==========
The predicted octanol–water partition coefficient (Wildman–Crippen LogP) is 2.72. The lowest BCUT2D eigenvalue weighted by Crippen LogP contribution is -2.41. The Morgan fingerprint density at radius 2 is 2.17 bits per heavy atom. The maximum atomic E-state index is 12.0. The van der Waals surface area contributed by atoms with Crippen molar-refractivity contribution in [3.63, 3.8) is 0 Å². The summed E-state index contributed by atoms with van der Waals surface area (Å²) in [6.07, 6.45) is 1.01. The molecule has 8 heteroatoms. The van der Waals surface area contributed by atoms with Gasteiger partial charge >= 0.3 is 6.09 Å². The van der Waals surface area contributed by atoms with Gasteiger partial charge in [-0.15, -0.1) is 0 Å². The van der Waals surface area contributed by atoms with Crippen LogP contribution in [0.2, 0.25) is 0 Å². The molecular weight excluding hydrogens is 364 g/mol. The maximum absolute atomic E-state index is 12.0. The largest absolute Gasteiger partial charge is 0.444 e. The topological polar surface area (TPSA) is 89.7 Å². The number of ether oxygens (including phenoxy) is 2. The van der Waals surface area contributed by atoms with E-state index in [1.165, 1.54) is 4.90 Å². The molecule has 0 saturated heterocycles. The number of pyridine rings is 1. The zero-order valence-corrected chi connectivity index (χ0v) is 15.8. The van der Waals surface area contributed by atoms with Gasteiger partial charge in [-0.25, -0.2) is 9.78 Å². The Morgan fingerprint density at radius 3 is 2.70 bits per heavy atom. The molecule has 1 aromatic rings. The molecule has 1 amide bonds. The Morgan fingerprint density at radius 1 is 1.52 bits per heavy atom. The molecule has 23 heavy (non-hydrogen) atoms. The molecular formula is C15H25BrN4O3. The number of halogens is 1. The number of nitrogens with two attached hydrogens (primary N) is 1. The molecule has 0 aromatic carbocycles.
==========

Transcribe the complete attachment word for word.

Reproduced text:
The predicted octanol–water partition coefficient (Wildman–Crippen LogP) is 2.72. The lowest BCUT2D eigenvalue weighted by Crippen LogP contribution is -2.41. The Morgan fingerprint density at radius 2 is 2.17 bits per heavy atom. The maximum atomic E-state index is 12.0. The van der Waals surface area contributed by atoms with Crippen molar-refractivity contribution in [3.63, 3.8) is 0 Å². The summed E-state index contributed by atoms with van der Waals surface area (Å²) in [6.07, 6.45) is 1.01. The molecule has 8 heteroatoms. The van der Waals surface area contributed by atoms with Gasteiger partial charge >= 0.3 is 6.09 Å². The van der Waals surface area contributed by atoms with Gasteiger partial charge in [-0.15, -0.1) is 0 Å². The van der Waals surface area contributed by atoms with Crippen LogP contribution in [0.2, 0.25) is 0 Å². The molecular weight excluding hydrogens is 364 g/mol. The maximum absolute atomic E-state index is 12.0. The largest absolute Gasteiger partial charge is 0.444 e. The topological polar surface area (TPSA) is 89.7 Å². The number of ether oxygens (including phenoxy) is 2. The van der Waals surface area contributed by atoms with E-state index in [1.165, 1.54) is 4.90 Å². The molecule has 0 saturated heterocycles. The number of pyridine rings is 1. The zero-order valence-corrected chi connectivity index (χ0v) is 15.8. The van der Waals surface area contributed by atoms with Gasteiger partial charge in [-0.25, -0.2) is 9.78 Å². The Morgan fingerprint density at radius 3 is 2.70 bits per heavy atom. The molecule has 1 aromatic rings. The molecule has 1 amide bonds. The Morgan fingerprint density at radius 1 is 1.52 bits per heavy atom. The molecule has 23 heavy (non-hydrogen) atoms. The molecular formula is C15H25BrN4O3. The number of halogens is 1. The number of nitrogens with two attached hydrogens (primary N) is 1. The molecule has 0 aromatic carbocycles.